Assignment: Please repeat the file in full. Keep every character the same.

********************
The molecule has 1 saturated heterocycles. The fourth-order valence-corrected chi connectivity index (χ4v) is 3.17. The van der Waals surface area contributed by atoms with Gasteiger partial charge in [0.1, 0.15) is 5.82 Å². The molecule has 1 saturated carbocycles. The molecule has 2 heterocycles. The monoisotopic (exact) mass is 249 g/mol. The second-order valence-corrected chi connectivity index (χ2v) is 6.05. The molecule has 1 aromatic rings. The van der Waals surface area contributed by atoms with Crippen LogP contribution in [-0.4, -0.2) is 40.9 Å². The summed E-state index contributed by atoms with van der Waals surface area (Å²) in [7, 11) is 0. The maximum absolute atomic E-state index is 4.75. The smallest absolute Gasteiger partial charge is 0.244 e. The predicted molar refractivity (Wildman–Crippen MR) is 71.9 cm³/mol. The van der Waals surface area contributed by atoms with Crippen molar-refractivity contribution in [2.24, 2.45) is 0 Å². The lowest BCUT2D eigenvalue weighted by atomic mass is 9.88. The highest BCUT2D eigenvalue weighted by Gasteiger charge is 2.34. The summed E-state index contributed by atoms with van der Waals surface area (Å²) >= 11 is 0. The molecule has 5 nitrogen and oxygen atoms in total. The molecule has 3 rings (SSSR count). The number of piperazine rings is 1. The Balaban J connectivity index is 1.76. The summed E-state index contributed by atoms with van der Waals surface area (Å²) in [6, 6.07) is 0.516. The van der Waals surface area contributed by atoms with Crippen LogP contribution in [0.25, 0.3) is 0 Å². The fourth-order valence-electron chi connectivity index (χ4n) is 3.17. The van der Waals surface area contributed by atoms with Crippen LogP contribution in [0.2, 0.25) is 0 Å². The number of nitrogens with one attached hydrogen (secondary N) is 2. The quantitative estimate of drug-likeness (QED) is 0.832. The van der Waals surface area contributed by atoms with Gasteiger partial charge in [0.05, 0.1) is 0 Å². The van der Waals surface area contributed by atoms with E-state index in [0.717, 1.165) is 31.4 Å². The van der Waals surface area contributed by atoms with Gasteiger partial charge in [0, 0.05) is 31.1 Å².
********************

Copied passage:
The molecule has 1 saturated heterocycles. The fourth-order valence-corrected chi connectivity index (χ4v) is 3.17. The van der Waals surface area contributed by atoms with Gasteiger partial charge in [0.1, 0.15) is 5.82 Å². The molecule has 1 saturated carbocycles. The molecule has 2 heterocycles. The monoisotopic (exact) mass is 249 g/mol. The second-order valence-corrected chi connectivity index (χ2v) is 6.05. The molecule has 1 aromatic rings. The van der Waals surface area contributed by atoms with Crippen LogP contribution in [-0.4, -0.2) is 40.9 Å². The summed E-state index contributed by atoms with van der Waals surface area (Å²) in [7, 11) is 0. The maximum absolute atomic E-state index is 4.75. The smallest absolute Gasteiger partial charge is 0.244 e. The predicted molar refractivity (Wildman–Crippen MR) is 71.9 cm³/mol. The van der Waals surface area contributed by atoms with Crippen molar-refractivity contribution in [2.24, 2.45) is 0 Å². The lowest BCUT2D eigenvalue weighted by atomic mass is 9.88. The highest BCUT2D eigenvalue weighted by Gasteiger charge is 2.34. The summed E-state index contributed by atoms with van der Waals surface area (Å²) >= 11 is 0. The molecule has 5 nitrogen and oxygen atoms in total. The molecule has 3 rings (SSSR count). The number of piperazine rings is 1. The Balaban J connectivity index is 1.76. The summed E-state index contributed by atoms with van der Waals surface area (Å²) in [6, 6.07) is 0.516. The van der Waals surface area contributed by atoms with Crippen LogP contribution in [0.25, 0.3) is 0 Å². The fourth-order valence-electron chi connectivity index (χ4n) is 3.17. The van der Waals surface area contributed by atoms with Crippen LogP contribution in [0.2, 0.25) is 0 Å². The number of nitrogens with one attached hydrogen (secondary N) is 2. The quantitative estimate of drug-likeness (QED) is 0.832. The van der Waals surface area contributed by atoms with Gasteiger partial charge in [0.05, 0.1) is 0 Å². The van der Waals surface area contributed by atoms with E-state index in [0.717, 1.165) is 31.4 Å². The van der Waals surface area contributed by atoms with Gasteiger partial charge in [0, 0.05) is 31.1 Å².